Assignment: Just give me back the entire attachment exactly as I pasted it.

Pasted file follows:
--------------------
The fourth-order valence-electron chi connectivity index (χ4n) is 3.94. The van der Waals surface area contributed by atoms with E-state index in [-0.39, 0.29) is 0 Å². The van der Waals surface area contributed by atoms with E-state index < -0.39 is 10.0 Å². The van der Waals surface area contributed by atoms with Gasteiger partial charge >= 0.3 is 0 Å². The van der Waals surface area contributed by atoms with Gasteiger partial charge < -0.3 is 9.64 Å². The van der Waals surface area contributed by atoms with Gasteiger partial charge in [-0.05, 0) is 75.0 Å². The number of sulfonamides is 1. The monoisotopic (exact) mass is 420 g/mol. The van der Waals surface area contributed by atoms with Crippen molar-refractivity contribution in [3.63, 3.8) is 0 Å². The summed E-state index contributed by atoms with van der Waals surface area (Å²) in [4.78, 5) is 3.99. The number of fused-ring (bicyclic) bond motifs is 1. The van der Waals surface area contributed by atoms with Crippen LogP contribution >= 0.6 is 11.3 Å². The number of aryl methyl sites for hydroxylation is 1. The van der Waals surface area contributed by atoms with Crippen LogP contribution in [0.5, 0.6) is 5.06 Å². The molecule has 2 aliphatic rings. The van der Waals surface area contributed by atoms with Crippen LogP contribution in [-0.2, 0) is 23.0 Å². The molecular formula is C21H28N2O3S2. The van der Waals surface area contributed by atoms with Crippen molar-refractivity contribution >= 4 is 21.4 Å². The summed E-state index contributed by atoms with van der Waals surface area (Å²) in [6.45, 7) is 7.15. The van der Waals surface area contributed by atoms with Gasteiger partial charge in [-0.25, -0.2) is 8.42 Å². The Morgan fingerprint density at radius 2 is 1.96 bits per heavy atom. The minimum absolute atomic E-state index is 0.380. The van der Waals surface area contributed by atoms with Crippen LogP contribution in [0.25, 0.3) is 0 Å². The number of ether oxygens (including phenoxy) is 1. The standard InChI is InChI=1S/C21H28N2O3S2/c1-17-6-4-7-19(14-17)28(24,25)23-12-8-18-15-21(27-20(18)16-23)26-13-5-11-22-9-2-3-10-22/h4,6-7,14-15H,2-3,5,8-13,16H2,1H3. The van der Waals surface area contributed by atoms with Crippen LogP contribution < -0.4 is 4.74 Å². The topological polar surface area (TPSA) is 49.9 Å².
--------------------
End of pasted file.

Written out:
The fourth-order valence-electron chi connectivity index (χ4n) is 3.94. The van der Waals surface area contributed by atoms with E-state index in [-0.39, 0.29) is 0 Å². The van der Waals surface area contributed by atoms with E-state index < -0.39 is 10.0 Å². The van der Waals surface area contributed by atoms with Gasteiger partial charge >= 0.3 is 0 Å². The van der Waals surface area contributed by atoms with Gasteiger partial charge < -0.3 is 9.64 Å². The van der Waals surface area contributed by atoms with Gasteiger partial charge in [-0.05, 0) is 75.0 Å². The number of sulfonamides is 1. The monoisotopic (exact) mass is 420 g/mol. The van der Waals surface area contributed by atoms with Crippen molar-refractivity contribution in [3.63, 3.8) is 0 Å². The summed E-state index contributed by atoms with van der Waals surface area (Å²) in [4.78, 5) is 3.99. The number of fused-ring (bicyclic) bond motifs is 1. The van der Waals surface area contributed by atoms with Crippen LogP contribution >= 0.6 is 11.3 Å². The number of aryl methyl sites for hydroxylation is 1. The van der Waals surface area contributed by atoms with Crippen LogP contribution in [0.5, 0.6) is 5.06 Å². The molecule has 2 aliphatic rings. The van der Waals surface area contributed by atoms with Crippen LogP contribution in [-0.2, 0) is 23.0 Å². The molecular formula is C21H28N2O3S2. The van der Waals surface area contributed by atoms with Crippen molar-refractivity contribution >= 4 is 21.4 Å². The summed E-state index contributed by atoms with van der Waals surface area (Å²) in [6.45, 7) is 7.15. The van der Waals surface area contributed by atoms with Gasteiger partial charge in [-0.25, -0.2) is 8.42 Å². The Morgan fingerprint density at radius 2 is 1.96 bits per heavy atom. The minimum absolute atomic E-state index is 0.380. The van der Waals surface area contributed by atoms with Crippen LogP contribution in [0.25, 0.3) is 0 Å². The number of ether oxygens (including phenoxy) is 1. The standard InChI is InChI=1S/C21H28N2O3S2/c1-17-6-4-7-19(14-17)28(24,25)23-12-8-18-15-21(27-20(18)16-23)26-13-5-11-22-9-2-3-10-22/h4,6-7,14-15H,2-3,5,8-13,16H2,1H3. The van der Waals surface area contributed by atoms with Crippen LogP contribution < -0.4 is 4.74 Å². The topological polar surface area (TPSA) is 49.9 Å².